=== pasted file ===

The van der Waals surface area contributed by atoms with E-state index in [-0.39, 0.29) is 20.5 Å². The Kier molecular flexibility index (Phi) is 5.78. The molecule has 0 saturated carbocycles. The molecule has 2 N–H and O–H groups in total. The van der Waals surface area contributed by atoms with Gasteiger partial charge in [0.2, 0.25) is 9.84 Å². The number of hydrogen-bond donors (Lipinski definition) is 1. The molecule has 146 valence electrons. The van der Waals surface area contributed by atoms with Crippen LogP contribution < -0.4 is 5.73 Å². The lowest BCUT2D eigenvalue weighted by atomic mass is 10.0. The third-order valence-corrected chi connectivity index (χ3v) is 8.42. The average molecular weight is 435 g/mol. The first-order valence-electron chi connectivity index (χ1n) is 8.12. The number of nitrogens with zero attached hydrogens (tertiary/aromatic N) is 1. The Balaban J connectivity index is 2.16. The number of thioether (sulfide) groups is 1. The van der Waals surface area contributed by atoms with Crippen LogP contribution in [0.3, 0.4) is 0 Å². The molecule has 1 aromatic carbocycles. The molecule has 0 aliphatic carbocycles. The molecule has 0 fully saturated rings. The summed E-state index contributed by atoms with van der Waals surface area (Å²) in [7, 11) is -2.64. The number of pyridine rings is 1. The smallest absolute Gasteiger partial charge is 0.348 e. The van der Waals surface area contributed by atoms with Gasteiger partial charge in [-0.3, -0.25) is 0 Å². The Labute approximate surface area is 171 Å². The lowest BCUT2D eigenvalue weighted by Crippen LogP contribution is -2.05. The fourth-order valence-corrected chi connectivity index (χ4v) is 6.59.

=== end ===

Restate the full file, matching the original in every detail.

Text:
The van der Waals surface area contributed by atoms with E-state index in [-0.39, 0.29) is 20.5 Å². The Kier molecular flexibility index (Phi) is 5.78. The molecule has 0 saturated carbocycles. The molecule has 2 N–H and O–H groups in total. The van der Waals surface area contributed by atoms with Gasteiger partial charge in [0.2, 0.25) is 9.84 Å². The number of hydrogen-bond donors (Lipinski definition) is 1. The molecule has 146 valence electrons. The van der Waals surface area contributed by atoms with Crippen LogP contribution < -0.4 is 5.73 Å². The lowest BCUT2D eigenvalue weighted by atomic mass is 10.0. The third-order valence-corrected chi connectivity index (χ3v) is 8.42. The average molecular weight is 435 g/mol. The first-order valence-electron chi connectivity index (χ1n) is 8.12. The number of nitrogens with zero attached hydrogens (tertiary/aromatic N) is 1. The Balaban J connectivity index is 2.16. The number of thioether (sulfide) groups is 1. The van der Waals surface area contributed by atoms with Crippen LogP contribution in [0.3, 0.4) is 0 Å². The molecule has 1 aromatic carbocycles. The molecule has 0 aliphatic carbocycles. The molecule has 0 fully saturated rings. The summed E-state index contributed by atoms with van der Waals surface area (Å²) in [7, 11) is -2.64. The number of pyridine rings is 1. The smallest absolute Gasteiger partial charge is 0.348 e. The van der Waals surface area contributed by atoms with Gasteiger partial charge in [-0.3, -0.25) is 0 Å². The Labute approximate surface area is 171 Å². The lowest BCUT2D eigenvalue weighted by Crippen LogP contribution is -2.05. The fourth-order valence-corrected chi connectivity index (χ4v) is 6.59.